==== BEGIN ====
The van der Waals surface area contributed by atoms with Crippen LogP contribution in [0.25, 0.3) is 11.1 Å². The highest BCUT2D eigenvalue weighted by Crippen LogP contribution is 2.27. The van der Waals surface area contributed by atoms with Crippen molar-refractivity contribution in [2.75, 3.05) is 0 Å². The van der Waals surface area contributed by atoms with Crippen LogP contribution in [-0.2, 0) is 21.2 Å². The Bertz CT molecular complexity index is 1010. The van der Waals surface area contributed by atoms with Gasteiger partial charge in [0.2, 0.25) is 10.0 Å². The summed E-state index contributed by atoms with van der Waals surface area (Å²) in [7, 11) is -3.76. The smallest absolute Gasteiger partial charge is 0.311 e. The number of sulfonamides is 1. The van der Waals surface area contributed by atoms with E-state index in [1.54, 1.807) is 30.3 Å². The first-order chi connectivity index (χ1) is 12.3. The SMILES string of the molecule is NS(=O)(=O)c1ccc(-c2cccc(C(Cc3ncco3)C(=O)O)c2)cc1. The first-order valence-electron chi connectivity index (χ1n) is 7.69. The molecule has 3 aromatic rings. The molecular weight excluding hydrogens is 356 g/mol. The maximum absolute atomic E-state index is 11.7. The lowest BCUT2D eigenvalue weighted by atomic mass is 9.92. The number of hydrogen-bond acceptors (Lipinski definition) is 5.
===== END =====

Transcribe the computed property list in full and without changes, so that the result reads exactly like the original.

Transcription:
The van der Waals surface area contributed by atoms with Crippen LogP contribution in [0.25, 0.3) is 11.1 Å². The highest BCUT2D eigenvalue weighted by Crippen LogP contribution is 2.27. The van der Waals surface area contributed by atoms with Crippen molar-refractivity contribution in [2.75, 3.05) is 0 Å². The van der Waals surface area contributed by atoms with Crippen LogP contribution in [-0.2, 0) is 21.2 Å². The Bertz CT molecular complexity index is 1010. The van der Waals surface area contributed by atoms with Gasteiger partial charge in [0.2, 0.25) is 10.0 Å². The summed E-state index contributed by atoms with van der Waals surface area (Å²) in [7, 11) is -3.76. The smallest absolute Gasteiger partial charge is 0.311 e. The number of sulfonamides is 1. The van der Waals surface area contributed by atoms with E-state index in [1.54, 1.807) is 30.3 Å². The first-order chi connectivity index (χ1) is 12.3. The SMILES string of the molecule is NS(=O)(=O)c1ccc(-c2cccc(C(Cc3ncco3)C(=O)O)c2)cc1. The first-order valence-electron chi connectivity index (χ1n) is 7.69. The molecule has 3 aromatic rings. The molecular weight excluding hydrogens is 356 g/mol. The maximum absolute atomic E-state index is 11.7. The lowest BCUT2D eigenvalue weighted by atomic mass is 9.92. The number of hydrogen-bond acceptors (Lipinski definition) is 5.